Tesla CEO Musk can now afford a shirt with sleeves, as his stock soars to a new record.

Tesla is the new king-of-the-hill, after a week giving chase to long-time industry leader General Motors, the Silicon Valley upstart wound up narrowly squeaking into the lead, a nearly $51 billion market capitalization running just ahead of GM’s as trading on the New York Stock Exchange closed Monday afternoon.

Tesla had seemed poised for more than a week to take the lead, having already nudged past Ford Motor Co. earlier in the month. But Monday brought the Wall Street equivalent of a close horse race, GM and Tesla trading the lead almost by the hour. Finally, as the bell range, the EV maker had a closing stock price of $312.39, a $9.85 gain for the day, leaving it valued at $50.95 billion, while GM closed up $0.26 a share, at $33.97, with a market cap of $50.89 billion.

The surge in Tesla’s market performance comes at a critical time for the Silicon Valley automaker, which little more than a month ago had warned its finances were “on the edge” as it continued its costly investment in the launch of the new Model 3. The midsize electric vehicle, Tesla’s first priced by the mainstream, is set to go into production in July.

“It’s one of the strangest things I have ever seen,” said analyst David Sullivan, of AutoPacific Inc., “Wall Street being patient and rewarding a company that keeps losing money, quarter after quarter.”

Sullivan wasn’t the only surprised by Tesla’s April run-up. In New York for a preview of the annual auto show there, Ford President Joe Hinrichs said he couldn’t understand investors who normally put a premium on “a solid cash flow…like ours.”

(Tesla’s market value surpasses Ford’s. Click Here for the story.)

GM's headquarters in the Detroit Renaissance Center.

Indeed, the market had seemingly turned against Tesla when, in late February, it reported that it lost $121.3 million, or 78 cents a share, during the final quarter of 2016 – the automaker falling into the red during all but two quarters since it went public. Compounding investors’ concerns: Tesla CEO Elon Musk warned that his company was “on the edge” and running short of the capital it needed to bring critical new product to market.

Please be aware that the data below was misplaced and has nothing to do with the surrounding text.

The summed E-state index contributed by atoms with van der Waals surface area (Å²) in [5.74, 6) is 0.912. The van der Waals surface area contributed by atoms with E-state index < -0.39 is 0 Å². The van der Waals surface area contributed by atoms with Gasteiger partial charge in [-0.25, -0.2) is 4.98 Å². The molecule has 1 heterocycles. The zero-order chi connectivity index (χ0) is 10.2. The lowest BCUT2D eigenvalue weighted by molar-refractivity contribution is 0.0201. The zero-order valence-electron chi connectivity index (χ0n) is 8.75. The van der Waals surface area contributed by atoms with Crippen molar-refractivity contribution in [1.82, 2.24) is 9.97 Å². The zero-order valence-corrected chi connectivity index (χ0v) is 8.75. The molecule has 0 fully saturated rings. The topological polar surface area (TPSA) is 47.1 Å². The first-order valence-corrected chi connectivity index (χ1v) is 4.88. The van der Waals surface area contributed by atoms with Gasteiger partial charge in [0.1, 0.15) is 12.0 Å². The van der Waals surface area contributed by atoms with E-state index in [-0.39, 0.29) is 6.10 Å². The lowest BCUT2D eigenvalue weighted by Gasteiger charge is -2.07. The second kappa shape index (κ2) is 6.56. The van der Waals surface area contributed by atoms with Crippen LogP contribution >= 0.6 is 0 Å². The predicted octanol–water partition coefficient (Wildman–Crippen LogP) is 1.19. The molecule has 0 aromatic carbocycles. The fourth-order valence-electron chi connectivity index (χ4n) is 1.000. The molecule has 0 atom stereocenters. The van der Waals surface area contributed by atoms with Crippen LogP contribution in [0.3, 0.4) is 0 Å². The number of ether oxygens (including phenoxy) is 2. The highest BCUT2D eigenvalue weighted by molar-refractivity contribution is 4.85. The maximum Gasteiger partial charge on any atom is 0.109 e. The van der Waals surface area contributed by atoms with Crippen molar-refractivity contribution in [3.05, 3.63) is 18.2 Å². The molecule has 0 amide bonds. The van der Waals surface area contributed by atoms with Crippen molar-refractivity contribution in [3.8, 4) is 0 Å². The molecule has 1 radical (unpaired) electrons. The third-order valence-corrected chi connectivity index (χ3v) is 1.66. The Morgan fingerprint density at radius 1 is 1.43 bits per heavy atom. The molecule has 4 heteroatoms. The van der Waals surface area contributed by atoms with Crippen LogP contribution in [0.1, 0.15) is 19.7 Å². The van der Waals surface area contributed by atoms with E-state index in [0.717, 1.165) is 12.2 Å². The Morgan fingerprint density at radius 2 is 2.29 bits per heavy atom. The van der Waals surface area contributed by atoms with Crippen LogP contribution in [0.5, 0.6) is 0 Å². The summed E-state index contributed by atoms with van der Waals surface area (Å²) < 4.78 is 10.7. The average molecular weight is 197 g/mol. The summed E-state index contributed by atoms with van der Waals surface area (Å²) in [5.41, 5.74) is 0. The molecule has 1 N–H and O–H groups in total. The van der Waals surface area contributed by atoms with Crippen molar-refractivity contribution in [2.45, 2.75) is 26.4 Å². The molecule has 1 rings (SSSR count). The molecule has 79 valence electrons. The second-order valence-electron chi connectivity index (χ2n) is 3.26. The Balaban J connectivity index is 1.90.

Tesla stock was trading under $250 in the wake of that Q1 report and a number of observers had turned sour, Goldman Sachs analyst David Tamberrino downgrading the maker’s stock from “neutral” to “sell.”

As recently as last week, CFRA’s Efraim Levy continued to warn investors away, insisting “TSLA’s rich valuation concerns us.”

For his part, Musk gave skeptics the razz in a tweet when Tesla topped Ford. Pointing to those who were betting on a slump, he wrote, “Stormy weather in Shortville.”

(Click Here for details about Tesla’s Q1 production and sales record.)

Tesla did get a boost when it raised more money than expected — about $1.4 billion — from a recent stock offering. And, it turned out, Tencent Holdings, was one of the backers, the big Chinese investment firm subsequently reporting it had taken a 10% stake in Tesla.

Ford President Joe Hinrichs wonders if investors have suddenly shifted their priorities.

Meanwhile, Tesla got another lift when it reported earlier this month that first quarter sales and production both reached record levels, though it still lags behind any of the traditional manufacturers. GM sold about 10 million vehicles last year, which works out to about 250% more vehicles each week than the 76,000 Models S and X battery vehicles Tesla moved in all 2016.

Of course, the real focus for investors is what happens once the Model 3 goes to market. CEO Musk has forecast sales will climb to 500,000 in 2018 – most of that from the small electric vehicle – and that it will grow to 1 million by 2020.

He has also announced plans for other new products, notably the Model Y, a compact crossover-utility vehicle based on the same architecture as the Model 3.

Of course, the challenge will be to deliver on plan. Tesla has yet to launch any product on schedule, the Model X running two years behind and then suffering serious quality problems that led influential Consumer Reports to warn potential buyers to beware.

But caution seems to have been thrown to the wind by Tesla investors.

Analyst Alexander Potter, of Piper Jaffray, on Monday issued a note to investors suggesting that Tesla is having a “captivating impact on consumers and shareholders alike. He upgraded his own advisory from “neutral” to “overweight,” raising his target for TSLA shares to $368 from $223.

(Will the Tesla Model 3 be the safest car ever? That’s what one analyst is predicting. Click Here to find out why.)

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